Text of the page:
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Cruz discovers the fringe benefits of failure

For the Republican Party, weeks of crises were a disaster. For Ted Cruz, who created this mess, they were surprisingly lucrative.
/ Source: MSNBC TV

For the Republican Party, weeks of crises were a disaster. For Ted Cruz, who created this mess, they were surprisingly lucrative.

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The recent political turmoil in Washington was multifaceted and involved quite a few personalities, motivations, and working parts. No one person was ultimately responsible for the entire nightmare.
But if we were to focus in on one main culprit, it's safe to say Sen. Ted Cruz (R-Texas) would lead the list of suspects. He spent the August recess demanding his party follow his shutdown plan; he offered leadership to House Republicans; the right-wing senator even made himself the public face of this fiasco with a 21-hour speech that served no legislative purpose, but made it easy for Ted Cruz to celebrate his fondness for Ted Cruz.
The freshman Republican became so notorious that when he campaigned for Ken Cuccinelli in Virginia a couple of weeks ago, the gubernatorial hopeful didn't want any photographs taken of the two of them together.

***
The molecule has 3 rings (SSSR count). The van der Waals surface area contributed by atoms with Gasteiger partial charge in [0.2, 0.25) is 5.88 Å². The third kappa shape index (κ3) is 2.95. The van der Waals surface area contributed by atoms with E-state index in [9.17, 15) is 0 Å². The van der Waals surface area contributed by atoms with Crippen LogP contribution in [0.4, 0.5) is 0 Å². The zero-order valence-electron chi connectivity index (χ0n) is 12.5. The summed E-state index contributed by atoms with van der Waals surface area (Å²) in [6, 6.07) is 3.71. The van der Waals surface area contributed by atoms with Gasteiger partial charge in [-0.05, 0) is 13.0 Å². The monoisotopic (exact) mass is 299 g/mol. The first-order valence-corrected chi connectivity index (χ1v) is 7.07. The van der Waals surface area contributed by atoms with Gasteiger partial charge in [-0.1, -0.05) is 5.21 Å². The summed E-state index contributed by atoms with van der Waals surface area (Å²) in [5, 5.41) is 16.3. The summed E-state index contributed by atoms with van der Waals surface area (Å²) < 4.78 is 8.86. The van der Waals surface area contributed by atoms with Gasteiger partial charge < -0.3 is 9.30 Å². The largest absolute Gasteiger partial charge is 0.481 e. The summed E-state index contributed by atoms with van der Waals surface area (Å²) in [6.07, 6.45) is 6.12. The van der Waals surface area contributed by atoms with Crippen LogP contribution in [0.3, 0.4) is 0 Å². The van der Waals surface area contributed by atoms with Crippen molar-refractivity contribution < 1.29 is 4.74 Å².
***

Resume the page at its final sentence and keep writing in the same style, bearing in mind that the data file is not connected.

But let's not miss the forest for the trees. Cruz led his party into a ditch and drew the ire of Republicans who blame him for his misguided crusade, but the far-right Texan appears to still be in the midst of a long con.
If you were curious, talking on television for 21 straight hours is very lucrative. Over the last quarter, Ted Cruz's still-young political action committee pulled in $797,000 during the period that included his extended C-SPAN advertorial. It's nearly twice what Cruz pulled in the quarter prior. [...]
His October report, which covers July 1 to September 30, notes that his PAC has $378,000 on-hand after the nearly $800,000 haul, money that will be used to support conservative candidates and issues close to Cruz's heart.
Cruz isn't making many friends among his Senate colleagues; he has no prospects for actually passing bills; and he's cultivated a public reputation as a dangerous extremist. This may seem like a poor combination, but the senator clearly doesn't see it that way.
While pushing his party over a cliff, Cruz has also positioned himself as a guy capable of winning straw polls, quickly raising a lot of money, and collecting a massive new database of conservative donors and activists -- which may come in handy if a certain someone intends to launch a bid for national office in a couple of years.
Cruz's party shut down the government and caused a debt-ceiling crisis for reasons that still don't make any sense, leading to a surrender in which Republicans gained nothing. In fact, it was worse than nothing -- the GOP has seen its support collapse, ending up with a deal that could have received a better for the party had it been less ridiculous weeks ago.
But from Cruz's perspective, these developments, while unfortunate, are a small price to pay for advancing his personal ambitions.